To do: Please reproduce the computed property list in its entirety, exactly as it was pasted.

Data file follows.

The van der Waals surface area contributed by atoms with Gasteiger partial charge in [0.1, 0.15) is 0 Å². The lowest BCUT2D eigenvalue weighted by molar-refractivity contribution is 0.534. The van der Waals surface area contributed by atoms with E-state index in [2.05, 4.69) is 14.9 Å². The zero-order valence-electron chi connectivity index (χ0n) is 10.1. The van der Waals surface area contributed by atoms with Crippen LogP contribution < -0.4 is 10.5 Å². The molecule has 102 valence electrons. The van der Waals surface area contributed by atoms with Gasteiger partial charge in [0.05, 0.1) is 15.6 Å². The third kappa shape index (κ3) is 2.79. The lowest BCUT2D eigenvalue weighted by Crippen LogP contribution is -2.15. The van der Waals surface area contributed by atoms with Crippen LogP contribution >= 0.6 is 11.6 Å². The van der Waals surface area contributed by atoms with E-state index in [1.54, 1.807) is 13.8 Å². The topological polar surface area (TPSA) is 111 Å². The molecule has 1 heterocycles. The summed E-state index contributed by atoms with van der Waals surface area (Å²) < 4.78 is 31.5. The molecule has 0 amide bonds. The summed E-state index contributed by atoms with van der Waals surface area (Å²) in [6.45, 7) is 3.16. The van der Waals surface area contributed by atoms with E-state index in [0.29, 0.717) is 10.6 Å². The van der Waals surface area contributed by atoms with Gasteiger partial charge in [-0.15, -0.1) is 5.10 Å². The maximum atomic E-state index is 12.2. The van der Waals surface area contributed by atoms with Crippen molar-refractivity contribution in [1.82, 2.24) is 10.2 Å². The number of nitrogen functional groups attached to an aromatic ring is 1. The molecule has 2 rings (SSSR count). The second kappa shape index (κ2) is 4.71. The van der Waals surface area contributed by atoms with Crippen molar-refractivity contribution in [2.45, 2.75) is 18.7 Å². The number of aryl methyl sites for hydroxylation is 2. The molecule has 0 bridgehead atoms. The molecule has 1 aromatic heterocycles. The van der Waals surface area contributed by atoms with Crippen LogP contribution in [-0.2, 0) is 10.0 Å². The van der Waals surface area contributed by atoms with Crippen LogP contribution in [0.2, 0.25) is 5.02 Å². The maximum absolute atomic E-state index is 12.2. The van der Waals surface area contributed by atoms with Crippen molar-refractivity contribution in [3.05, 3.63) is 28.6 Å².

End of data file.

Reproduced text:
The van der Waals surface area contributed by atoms with Gasteiger partial charge in [0.1, 0.15) is 0 Å². The lowest BCUT2D eigenvalue weighted by molar-refractivity contribution is 0.534. The van der Waals surface area contributed by atoms with E-state index in [2.05, 4.69) is 14.9 Å². The zero-order valence-electron chi connectivity index (χ0n) is 10.1. The van der Waals surface area contributed by atoms with Crippen LogP contribution < -0.4 is 10.5 Å². The molecule has 102 valence electrons. The van der Waals surface area contributed by atoms with Gasteiger partial charge in [0.05, 0.1) is 15.6 Å². The third kappa shape index (κ3) is 2.79. The lowest BCUT2D eigenvalue weighted by Crippen LogP contribution is -2.15. The van der Waals surface area contributed by atoms with Crippen LogP contribution >= 0.6 is 11.6 Å². The van der Waals surface area contributed by atoms with E-state index in [1.54, 1.807) is 13.8 Å². The topological polar surface area (TPSA) is 111 Å². The molecule has 1 heterocycles. The summed E-state index contributed by atoms with van der Waals surface area (Å²) < 4.78 is 31.5. The molecule has 0 amide bonds. The summed E-state index contributed by atoms with van der Waals surface area (Å²) in [6.45, 7) is 3.16. The van der Waals surface area contributed by atoms with E-state index in [0.29, 0.717) is 10.6 Å². The van der Waals surface area contributed by atoms with Gasteiger partial charge in [-0.15, -0.1) is 5.10 Å². The maximum atomic E-state index is 12.2. The van der Waals surface area contributed by atoms with Crippen molar-refractivity contribution in [1.82, 2.24) is 10.2 Å². The number of nitrogen functional groups attached to an aromatic ring is 1. The molecule has 2 rings (SSSR count). The second kappa shape index (κ2) is 4.71. The van der Waals surface area contributed by atoms with Crippen molar-refractivity contribution in [2.45, 2.75) is 18.7 Å². The number of aryl methyl sites for hydroxylation is 2. The molecule has 0 bridgehead atoms. The molecule has 1 aromatic heterocycles. The van der Waals surface area contributed by atoms with Crippen LogP contribution in [-0.2, 0) is 10.0 Å². The van der Waals surface area contributed by atoms with Crippen LogP contribution in [0.2, 0.25) is 5.02 Å². The maximum absolute atomic E-state index is 12.2. The van der Waals surface area contributed by atoms with Crippen molar-refractivity contribution in [3.05, 3.63) is 28.6 Å².